Kohlrabi also has phytochemical antioxidants that may have cancer- and inflammation-protective effects, and may help lower your risk of diabetes, heart disease, stroke, osteoporosis, Alzheimer's and other diseases.
Sulfur-containing compounds calledglucosinolates,which are found in kohlrabi, may also have anti-cancer, anti-fungal, anti-parasitic and antibacterial benefits. Kantha Shelke, a food scientist at Corvus Blue LLC and spokesperson for the Institute of Food Technologists (IFT), told TIME:1617
"Kohlrabi's chemopreventive effects makes it particularly healthy … Kohlrabi contains isothiocyanates which are effective against cancer. The chemopreventive compounds are more bioavailable from fresh–about three times as much as from cooked–kohlrabi.
The higher bioavailability is associated with a higher chemopreventive activity, which might be the reason why raw kohlrabi is preferentially consumed by health-conscious people."
Tips in Growing Kohlrabi
Kohlrabi can be bought in most organic farmers markets. When buying kohlrabi, remember that larger bulbs can be tough. Opt for medium-sized bulbs that feel heavy for their size. Check the leaves as well – they should be intensely green and crisp-looking. Do not buy bulbs that have soft spots or yellowing leaves.18
Nevertheless, you can grow this hardy vegetable in your backyard (if the weather in your area permits it). Kohlrabi thrives best in well-drained, fertile soil and needs average sunlight to flourish.19 Home Grown Fun offers helpful tips in growing kohlrabi in your garden:
- Although kohlrabi plant benefits from sunlight, brand new seedlings may need some shade, especially if the weather is hot.
- When planting kohlrabi seeds, make sure they’re one-fourth to one-half inch deep in the ground, with 6 to 8 inches of space in between. Do not overcrowd them, as this may cause the plants to compete for nutrients and may also block the sunlight coming in. This will delay the formation of the bulbs.
- Kohlrabi should be free of weeds and consistently well-watered. If not watered enough, the plants may become stressed and will not produce bulbs.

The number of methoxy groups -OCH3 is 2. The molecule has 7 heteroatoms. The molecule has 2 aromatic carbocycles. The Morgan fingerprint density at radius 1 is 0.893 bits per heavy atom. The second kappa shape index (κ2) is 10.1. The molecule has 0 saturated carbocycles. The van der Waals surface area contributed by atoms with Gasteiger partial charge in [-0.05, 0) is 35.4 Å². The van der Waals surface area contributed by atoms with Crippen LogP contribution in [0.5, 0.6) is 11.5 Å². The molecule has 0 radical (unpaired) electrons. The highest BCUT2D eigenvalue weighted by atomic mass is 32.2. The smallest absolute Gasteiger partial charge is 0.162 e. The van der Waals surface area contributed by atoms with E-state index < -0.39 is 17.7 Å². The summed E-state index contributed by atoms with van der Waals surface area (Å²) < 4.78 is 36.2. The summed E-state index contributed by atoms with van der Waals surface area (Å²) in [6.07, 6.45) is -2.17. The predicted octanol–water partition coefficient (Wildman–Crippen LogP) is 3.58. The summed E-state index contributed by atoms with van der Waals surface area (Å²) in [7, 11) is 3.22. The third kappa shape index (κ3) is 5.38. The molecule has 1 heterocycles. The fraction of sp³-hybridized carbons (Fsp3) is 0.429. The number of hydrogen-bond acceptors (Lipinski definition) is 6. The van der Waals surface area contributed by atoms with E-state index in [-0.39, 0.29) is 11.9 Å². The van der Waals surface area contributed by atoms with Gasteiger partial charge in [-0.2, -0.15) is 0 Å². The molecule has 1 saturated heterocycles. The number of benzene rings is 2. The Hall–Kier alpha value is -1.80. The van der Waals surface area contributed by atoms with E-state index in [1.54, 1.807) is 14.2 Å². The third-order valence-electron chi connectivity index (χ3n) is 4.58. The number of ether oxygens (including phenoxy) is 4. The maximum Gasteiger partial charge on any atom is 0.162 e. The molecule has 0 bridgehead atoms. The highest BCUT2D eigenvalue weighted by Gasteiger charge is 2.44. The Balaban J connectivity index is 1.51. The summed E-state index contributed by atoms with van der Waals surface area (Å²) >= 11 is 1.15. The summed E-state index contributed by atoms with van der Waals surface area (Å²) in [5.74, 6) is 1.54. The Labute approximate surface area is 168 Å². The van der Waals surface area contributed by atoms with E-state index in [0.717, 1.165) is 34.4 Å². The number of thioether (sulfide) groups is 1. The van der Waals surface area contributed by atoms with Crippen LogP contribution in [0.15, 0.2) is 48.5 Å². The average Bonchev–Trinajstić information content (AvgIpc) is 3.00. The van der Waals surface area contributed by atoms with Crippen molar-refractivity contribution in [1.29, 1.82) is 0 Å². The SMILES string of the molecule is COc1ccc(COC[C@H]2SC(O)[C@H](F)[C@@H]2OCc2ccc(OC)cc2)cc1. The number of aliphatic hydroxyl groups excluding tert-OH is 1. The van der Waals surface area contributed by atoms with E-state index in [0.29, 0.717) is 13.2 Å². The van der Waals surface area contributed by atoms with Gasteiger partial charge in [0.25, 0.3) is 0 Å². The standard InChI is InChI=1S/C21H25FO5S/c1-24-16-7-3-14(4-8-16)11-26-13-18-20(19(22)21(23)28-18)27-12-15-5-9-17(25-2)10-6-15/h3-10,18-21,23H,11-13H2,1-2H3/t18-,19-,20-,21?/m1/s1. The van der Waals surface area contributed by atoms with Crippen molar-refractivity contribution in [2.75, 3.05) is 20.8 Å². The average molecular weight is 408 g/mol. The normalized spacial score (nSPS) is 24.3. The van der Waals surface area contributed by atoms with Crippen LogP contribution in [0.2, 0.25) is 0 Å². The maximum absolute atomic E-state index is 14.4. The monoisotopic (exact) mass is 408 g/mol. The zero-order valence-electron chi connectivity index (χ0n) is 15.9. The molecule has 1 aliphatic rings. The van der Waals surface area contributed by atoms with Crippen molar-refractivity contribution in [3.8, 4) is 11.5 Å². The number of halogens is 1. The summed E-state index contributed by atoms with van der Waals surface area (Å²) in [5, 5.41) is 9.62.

- Kohlrabi should be harvested at their prime – don’t wait for them to become overgrown. It usually takes six to seven weeks for a kohlrabi plant to reach maturity.
Once harvested, kohlrabi leaves and bulbs should be kept in the refrigerator, where they will stay fresh for at least a few weeks.
How to Cook Kohlrabi Bulbs and Leaves: Recipes You Can Try
Whether mashed, sautéed, grilled, roasted, kohlrabi is certainly one of the most versatile vegetables you will come across. Kohlrabi salad and soup recipes are becoming popular today, mainly because this cruciferous vegetable works great in these dishes. Different cultures around the world also have different ways of cooking kohlrabi, making use of this crop in various creative ways.
Shelke says that in countries near the Equator, kohlrabi is often grated and transformed into kohlrabi fritters, pancakes or flat breads. In India, pickled kohlrabi mixed with turmeric powder, salt, dry mustard powder, oil and vinegar is a well-loved treat, and is served with yogurt and bread. This is also how kohlrabi is enjoyed in Tibet, Nepal and northern China.20
If you want to try cooking kohlrabi, here’s an easy recipe you can try:
Kohlrabi Healthy Recipes:
Carrot and Kohlrabi Slaw
|1 large kohlrabi, peeled, stems trimmed off, grated
||1/4 head purple cabbage, shredded
||2 medium carrots, peeled and grated
||1/2 red onion, grated
|4 tablespoon chopped cilantro
||1/4 cup golden raisins (optional)
||1/4 cup mayonnaise
||1 tablespoon cider vinegar
|1 tablespoon honey
||1 teaspoon salt
- In a large bowl, mix the kohlrabi, carrots, cabbage, onion, cilantro and raisins (if using).
- In a smaller bowl, whisk together the cider vinegar, mayonnaise, salt and honey.
- Pour the dressing over the slaw, and mix until all the ingredients are fully coated. Chill for several hours before serving.
(Recipe adapted from The Kitchn21)
While cooking kohlrabi leaves and bulbs may seem like a great idea, remember that they retain most of their nutritional value when eaten raw. Simply peel, slice, and sprinkle the bulb with salt, and then eat it raw. As for the leaves, use them as a replacement for your typical salad greens.